From the Field - Summer 2013

Communication Culture & Critique,
Volume 6,
Issue 3,
September 2013

Using Current TV as a case study, Fish explores a number of scholarly conceptions of audience participation and production, including Jenkins’ convergence, Howe’s crowdsourcing, and Hands’ neoliberal participation. Fish builds on such research here, suggesting each approach has productive and limiting elements that fail and succeed at situating Current TV viewer-submitted videos in their historical, sociocultural context.

Communication Culture & Critique,
Volume 6,
Issue 3,
September 2013

Investigating the practices and processes of media industries research, Wilkinson and Merle argue that researchers have so far not engaged in any deep reflections on the use of business press and industry trade journal reports for academic research. Consequently, the authors advise scholars to be cognizant of the benefits and potential pitfalls associated with using such materials and invite an open and critical dialogue concerning the matter, especially given the scope of and access to these documents in a networked digital era.

Communication Culture & Critique,
Volume 6,
Issue 3,
September 2013

Braun examines the development of Hulu and Boxee between the years 2007 and 2009, noting how each company, fraught with internal tensions, led the way in online distribution strategies that are now common. Additionally, Braun illustrates how each company reimagined the place of the viewer as an active user or citizen in the television landscape. Braun’s work here adds to the scholarship exploring media distribution and audiences in a period of digital transition.

Telecommunications Policy,
Volume 37,
Issue 8,
September 2013

Addressing competition, content regulation, and copyright issues in Singapore’s emerging connected viewing media environment, Lin proposes a platform neutral, multi-screen TV policy scheme. Lin’s policy model categorizes media platforms into four simple schemes that take into account the size of the audience (mass or niche) and the production model (gatekeeping or participatory). Lin asserts that her proposed policy scheme avoids platform-based distinctions that are becoming increasingly obsolete and allows regulators to adapt more quickly to today’s technological and marketplace changes. 

Global Media and Communication,
Volume 9,
Issue 2,
August 2013

Fernández-Quijada compares the independent television production markets in the UK and Spain, arguing that while his findings suggest the independent production sector in both countries is mature, international sales of independent product is still limited by regulation, financing models, and partnerships with transnational distribution arms like BBC Worldwide in the UK or Imagina International Sales in Spain. Investigating both the sale of completed programs and formats, this article contributes to research on transnational and independent television production.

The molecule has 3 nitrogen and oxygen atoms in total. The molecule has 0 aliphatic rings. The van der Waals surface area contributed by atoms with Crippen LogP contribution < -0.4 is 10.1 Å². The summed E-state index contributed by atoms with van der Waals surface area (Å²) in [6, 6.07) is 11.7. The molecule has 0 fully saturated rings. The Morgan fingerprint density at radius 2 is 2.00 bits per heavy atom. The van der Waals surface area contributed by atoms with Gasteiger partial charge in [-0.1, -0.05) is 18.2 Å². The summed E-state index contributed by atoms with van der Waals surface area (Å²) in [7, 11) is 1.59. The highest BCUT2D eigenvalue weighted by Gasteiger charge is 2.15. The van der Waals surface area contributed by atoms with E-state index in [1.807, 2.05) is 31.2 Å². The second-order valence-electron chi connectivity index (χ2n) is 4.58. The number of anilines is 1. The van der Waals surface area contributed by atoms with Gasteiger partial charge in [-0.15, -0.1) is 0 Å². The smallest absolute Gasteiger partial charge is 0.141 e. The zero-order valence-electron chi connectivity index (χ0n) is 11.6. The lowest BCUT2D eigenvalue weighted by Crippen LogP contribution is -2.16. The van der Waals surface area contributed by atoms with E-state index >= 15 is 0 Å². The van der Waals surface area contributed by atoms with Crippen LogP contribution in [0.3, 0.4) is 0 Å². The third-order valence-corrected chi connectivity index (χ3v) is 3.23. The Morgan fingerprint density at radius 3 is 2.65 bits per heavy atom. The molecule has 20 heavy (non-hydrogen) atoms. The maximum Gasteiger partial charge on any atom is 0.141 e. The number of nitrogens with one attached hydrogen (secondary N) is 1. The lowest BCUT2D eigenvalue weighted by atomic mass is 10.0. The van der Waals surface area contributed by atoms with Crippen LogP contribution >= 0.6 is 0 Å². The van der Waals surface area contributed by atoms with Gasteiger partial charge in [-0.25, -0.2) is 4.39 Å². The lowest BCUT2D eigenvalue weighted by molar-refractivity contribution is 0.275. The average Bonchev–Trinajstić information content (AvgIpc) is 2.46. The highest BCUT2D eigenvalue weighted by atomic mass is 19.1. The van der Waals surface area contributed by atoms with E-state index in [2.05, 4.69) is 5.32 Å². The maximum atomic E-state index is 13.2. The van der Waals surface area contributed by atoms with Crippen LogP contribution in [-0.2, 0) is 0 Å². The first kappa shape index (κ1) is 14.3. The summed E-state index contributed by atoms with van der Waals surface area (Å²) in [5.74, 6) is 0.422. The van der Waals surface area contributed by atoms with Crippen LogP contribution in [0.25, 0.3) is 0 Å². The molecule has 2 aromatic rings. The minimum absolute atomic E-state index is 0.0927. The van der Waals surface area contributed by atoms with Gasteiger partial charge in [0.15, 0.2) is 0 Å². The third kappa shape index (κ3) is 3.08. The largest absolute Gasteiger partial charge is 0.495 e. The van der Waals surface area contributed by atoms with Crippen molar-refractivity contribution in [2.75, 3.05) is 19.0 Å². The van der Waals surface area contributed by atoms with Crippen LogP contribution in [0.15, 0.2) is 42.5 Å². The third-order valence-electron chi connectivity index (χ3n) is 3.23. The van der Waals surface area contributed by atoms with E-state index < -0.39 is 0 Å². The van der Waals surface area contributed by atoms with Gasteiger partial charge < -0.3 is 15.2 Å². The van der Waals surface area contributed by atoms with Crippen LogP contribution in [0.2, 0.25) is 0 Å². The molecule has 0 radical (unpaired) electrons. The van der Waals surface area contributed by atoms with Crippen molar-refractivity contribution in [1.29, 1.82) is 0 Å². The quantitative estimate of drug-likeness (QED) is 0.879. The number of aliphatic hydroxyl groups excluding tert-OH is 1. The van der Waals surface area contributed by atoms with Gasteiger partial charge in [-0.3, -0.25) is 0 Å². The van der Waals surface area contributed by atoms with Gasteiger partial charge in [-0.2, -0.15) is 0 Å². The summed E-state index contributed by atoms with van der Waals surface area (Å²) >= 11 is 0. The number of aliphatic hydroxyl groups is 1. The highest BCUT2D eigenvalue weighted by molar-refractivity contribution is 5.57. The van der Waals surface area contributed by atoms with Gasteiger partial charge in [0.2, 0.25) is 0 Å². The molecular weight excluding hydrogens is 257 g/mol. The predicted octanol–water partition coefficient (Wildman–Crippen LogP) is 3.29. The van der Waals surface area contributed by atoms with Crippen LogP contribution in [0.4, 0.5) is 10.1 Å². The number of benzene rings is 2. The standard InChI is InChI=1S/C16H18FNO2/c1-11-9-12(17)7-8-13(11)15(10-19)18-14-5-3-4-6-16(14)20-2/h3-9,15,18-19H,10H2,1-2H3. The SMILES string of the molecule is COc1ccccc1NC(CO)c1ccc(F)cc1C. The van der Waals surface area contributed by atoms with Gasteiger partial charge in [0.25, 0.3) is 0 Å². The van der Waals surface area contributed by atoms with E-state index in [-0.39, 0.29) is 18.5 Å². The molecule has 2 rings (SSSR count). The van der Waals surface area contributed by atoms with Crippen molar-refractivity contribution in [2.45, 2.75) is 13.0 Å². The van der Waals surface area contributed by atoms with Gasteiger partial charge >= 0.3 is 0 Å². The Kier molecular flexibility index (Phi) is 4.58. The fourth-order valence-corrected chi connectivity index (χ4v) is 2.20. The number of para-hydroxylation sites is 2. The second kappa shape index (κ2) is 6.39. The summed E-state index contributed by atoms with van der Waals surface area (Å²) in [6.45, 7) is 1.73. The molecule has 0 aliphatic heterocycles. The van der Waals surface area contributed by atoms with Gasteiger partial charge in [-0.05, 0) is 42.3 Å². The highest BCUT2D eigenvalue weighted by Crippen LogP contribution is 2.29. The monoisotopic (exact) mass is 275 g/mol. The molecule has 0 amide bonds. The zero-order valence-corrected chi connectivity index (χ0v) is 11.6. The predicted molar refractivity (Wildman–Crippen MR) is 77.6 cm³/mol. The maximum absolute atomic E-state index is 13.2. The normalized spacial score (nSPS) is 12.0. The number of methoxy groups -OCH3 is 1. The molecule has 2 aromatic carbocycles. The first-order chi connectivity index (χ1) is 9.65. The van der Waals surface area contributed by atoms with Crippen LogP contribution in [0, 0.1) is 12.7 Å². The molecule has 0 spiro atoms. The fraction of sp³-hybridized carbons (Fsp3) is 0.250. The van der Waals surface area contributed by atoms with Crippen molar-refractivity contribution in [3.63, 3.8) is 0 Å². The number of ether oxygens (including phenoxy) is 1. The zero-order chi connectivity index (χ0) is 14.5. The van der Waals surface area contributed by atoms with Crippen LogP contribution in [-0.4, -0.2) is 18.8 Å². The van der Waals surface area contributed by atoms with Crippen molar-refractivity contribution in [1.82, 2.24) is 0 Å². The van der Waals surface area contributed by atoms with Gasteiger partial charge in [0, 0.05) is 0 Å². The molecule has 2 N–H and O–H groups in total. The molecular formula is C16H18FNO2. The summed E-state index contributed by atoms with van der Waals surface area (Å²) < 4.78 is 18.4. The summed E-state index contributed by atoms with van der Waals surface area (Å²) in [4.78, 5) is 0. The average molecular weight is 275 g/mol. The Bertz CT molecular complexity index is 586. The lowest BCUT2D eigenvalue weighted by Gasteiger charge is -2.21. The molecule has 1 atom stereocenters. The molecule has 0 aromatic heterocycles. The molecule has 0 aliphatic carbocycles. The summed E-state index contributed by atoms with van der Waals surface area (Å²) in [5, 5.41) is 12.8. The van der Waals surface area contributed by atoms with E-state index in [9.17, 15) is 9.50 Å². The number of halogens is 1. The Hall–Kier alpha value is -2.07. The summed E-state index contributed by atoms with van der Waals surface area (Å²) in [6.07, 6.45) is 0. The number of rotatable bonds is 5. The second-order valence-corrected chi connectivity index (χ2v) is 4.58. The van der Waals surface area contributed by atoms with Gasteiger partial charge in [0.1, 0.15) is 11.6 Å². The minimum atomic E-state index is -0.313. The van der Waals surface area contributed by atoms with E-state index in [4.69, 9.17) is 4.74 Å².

Popular Communication,
Volume 11,
Issue 3,
August 2013

Hesmondhalgh and Saha assert that cultural production studies scholars have largely neglected the role race and ethnicity play in the cultures they analyze. The authors survey current production studies work that focuses on race and ethnicity, and then argue that a truly productive and satisfactory examination of race and ethnicity needs to include macro and micro factors, structure and agency, and change and continuity.

Popular Communication,
Volume 11,
Issue 3,
August 2013

Quinn builds on work concerned with race and media production by comparing the strategies Will Smith and Tyler Perry have used to overcome racial barriers in Hollywood. Quinn suggests the racial barriers these men faced acted as both significant obstacles and unique opportunities, yet also stresses the outcome of their elite status, either incorporation or resistance, has not been adequately examined by media studies and critical race scholars.

Popular Communication,
Volume 11,
Issue 3,
August 2013

Malik traces the historical transitions in UK policies concerning race and public service broadcasting. Malik argues the UK transitioned from a policy of multiculturalism to one of cultural diversity, before finally ending up with what she calls a policy of “creative diversity” today, a policy that depolitisizes race in favor of discussing “diversity” in terms of creative ideas. Ultimately, Malik situates the rise of creative diversity policy alongside other developments such as creative industries policy, arguing that such an approach marketizes television and multiculture while deflecting potential critiques of public service broadcasting in the UK.

Work Employment & Society,
Volume 27,
Issue 4,
August 2013

Siebert and Wilson evaluate the benefits and pitfalls of unpaid internships as a strategy to acquire a paid job in the creative industries while also examining the consequences of unpaid work for those already employed in the industry. The authors suggest industry professionals justify internships by pointing out the contacts interns make during their appointments. However, the authors also insist such a view ignores people unable to take part in unpaid labor as well as the professionals unpaid labor displaces.

The Political Economy of Communication,
Issue 1,
Summer 2013

Kuehn and Corrigan develop the concept of “hope labor” to describe the free online labor people offer in order to gain exposure and “hopefully” acquire a paid position. The authors draw on interviews with sports bloggers and Yelp reviewers, and offer valuable distinctions between hope labor and other forms of free labor with different economies and motivations. Kuehn and Corrigan assert that unlike fan production that values creativity and self-expression, hope labor is founded more on neoliberal values of self-advancement.

Bibliography